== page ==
Posted on April 27, 2020

From disseminating important information to assisting in potentially life-saving research and development, various forms of technology have a leading role in Qatar’s and the wider world’s response to COVID-19. In this Q&A, experts from Qatar Computing Research Institute (QCRI) at Hamad Bin Khalifa University (HBKU) outline how social media platforms are tackling the spread of false information, AI’s contribution to research activities, and more.

Social media is an obvious ‘home’ for false information and conspiracy theories. Have you noticed anything different about the spread of spurious information regarding COVID-19?

False information concerning COVID-19 includes conspiracy theories, fake cures and questionable political motivations.  Popular conspiracies include suggestions that symptoms are caused by sarin gas and that 5G towers are behind the genetic mutation of the virus. Other theories claim that COVID-19 is a hoax designed to subdue and track people, or the work of a secret cabal bent on eliminating populations to save the environment. The effects of such rumors include the creation of a sense of helplessness and complacency among communities. 

Social media is currently awash with outlandish cures and remedies for COVID-19. It’s been claimed, for example, that alcohol, tobacco and even cow’s urine are useful for treating symptoms. The politicization of COVID-19 is equally – if not more – controversial. For instance, supporters of Donald Trump initially pushed the narrative that liberals were exaggerating the effects of the virus to undermine support for the US President. Similarly, followers of Narendra Modi have attributed the spread of COVID-19 around India to the Muslim missionary group Tableeghi Jaamat after some of its members tested positive following a religious gathering.

How effective have global efforts been to use social media to dispel myths and provide credible sources of information regarding COVID-19?

Social media platforms such as Facebook, Twitter, and YouTube have consistently pointed users to the World Health Organization (WHO) website for reliable information concerning COVID-19. Our research also highlights that many social media users have been actively dispelling rumors and discrediting sources.  This is a positive sign. 

We’ve also observed that open social media platforms have been more successful in reducing fake news and rumors than their messaging counterparts, such as WhatsApp. Similarly, many of these platforms have created dedicated aggregators that distill information from articles, news and organizational posts while providing access to reliable information in a consolidated manner. Nonetheless, some rumors have made their way around social media at an alarming rate.  You know you are in trouble when you receive the same video mentioning a specific rumor or conspiracy theory multiple times on WhatsApp.

COVID-19 is creating large amounts of data on a daily basis, some of which might be useful for the development of novel treatments. How is technology working with big data to find and discern important information?

Put simply, in many different ways. For example, data from Asian countries that bore the early brunt of COVID-19 is now being used for epidemic modeling elsewhere. This data is also helping to drive policies covering social distancing and lockdown, as well as the triage and testing of patients. Similarly, epidemiological characteristics such as relative risk in different groups, intervention and treatment protocols are being designed and rapidly updated. Much of this would not have been possible without having access to large amounts of data that can be used to tune hypothesis and model parameters.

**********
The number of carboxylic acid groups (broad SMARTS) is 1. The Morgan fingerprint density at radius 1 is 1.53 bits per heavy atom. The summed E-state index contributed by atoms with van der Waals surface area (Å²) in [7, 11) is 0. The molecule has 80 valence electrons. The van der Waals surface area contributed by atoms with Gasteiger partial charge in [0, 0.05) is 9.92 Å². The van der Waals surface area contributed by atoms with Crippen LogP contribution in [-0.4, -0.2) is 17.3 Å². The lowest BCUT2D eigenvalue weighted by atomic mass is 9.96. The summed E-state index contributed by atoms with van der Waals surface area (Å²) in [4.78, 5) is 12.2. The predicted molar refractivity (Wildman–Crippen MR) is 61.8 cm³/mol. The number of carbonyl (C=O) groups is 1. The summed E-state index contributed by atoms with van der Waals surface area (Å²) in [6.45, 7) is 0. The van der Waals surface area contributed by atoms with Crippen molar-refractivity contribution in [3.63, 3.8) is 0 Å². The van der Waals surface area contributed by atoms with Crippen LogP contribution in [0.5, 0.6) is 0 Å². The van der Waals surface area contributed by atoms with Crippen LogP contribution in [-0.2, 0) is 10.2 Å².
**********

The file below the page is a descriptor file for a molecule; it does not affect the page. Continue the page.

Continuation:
Similarly, under the compassionate use criteria many experimental drugs - or drugs approved for other diseases - are being tested on patients. This is resulting in a large number of trials, vast amounts of literature and the generation of new clinical data. AI and other data mining technologies are being utilized to generate insights from this data to answer high priority scientific questions. For example, the COVID-19 Open Research Dataset (CORD19) released by various organizations is now part of a strategic call to the scientific community from the White House for contributions. This includes the discovery of novel treatments or the off-label use of approved medicines.

How is Artificial Intelligence (AI) currently being used to detect, treat and prevent COVID-19? Are there any ‘on the drawing board’ technologies that might prove useful?

Artificial Intelligence is being applied to various aspects of the pandemic. For instance, China has deployed an AI radiology tool that uses CT images to diagnose COVID-19. This helped the country to overcome a shortage of test kits, which otherwise remains the standard practice within the scientific community. Variants of AI technology were also used to identify and track possible outbreaks and disease clusters, as well as patients entering quarantine and self-isolation.

Researchers are also using AI to identify novel and existing drug candidates based on molecular structure and protein interactions. While this does not obviate the need for lab testing, it significantly speeds up candidate generation. Elsewhere, research is ongoing into a data-driven approach to predict various end points like severity, length of recovery and mortality. If successful, this approach will prove extremely useful in situations where proper resource utilization is critical.

Dr. Kareem Darwish is a principal scientist at QCRI’s Arabic Language Technologies. Dr. Faisal Farooq is Head of Digital Health research at QCRI.

This article is submitted on behalf of the authors by the HBKU Communications Directorate. The views expressed are the authors’ own and do not necessarily reflect the University’s official stance.

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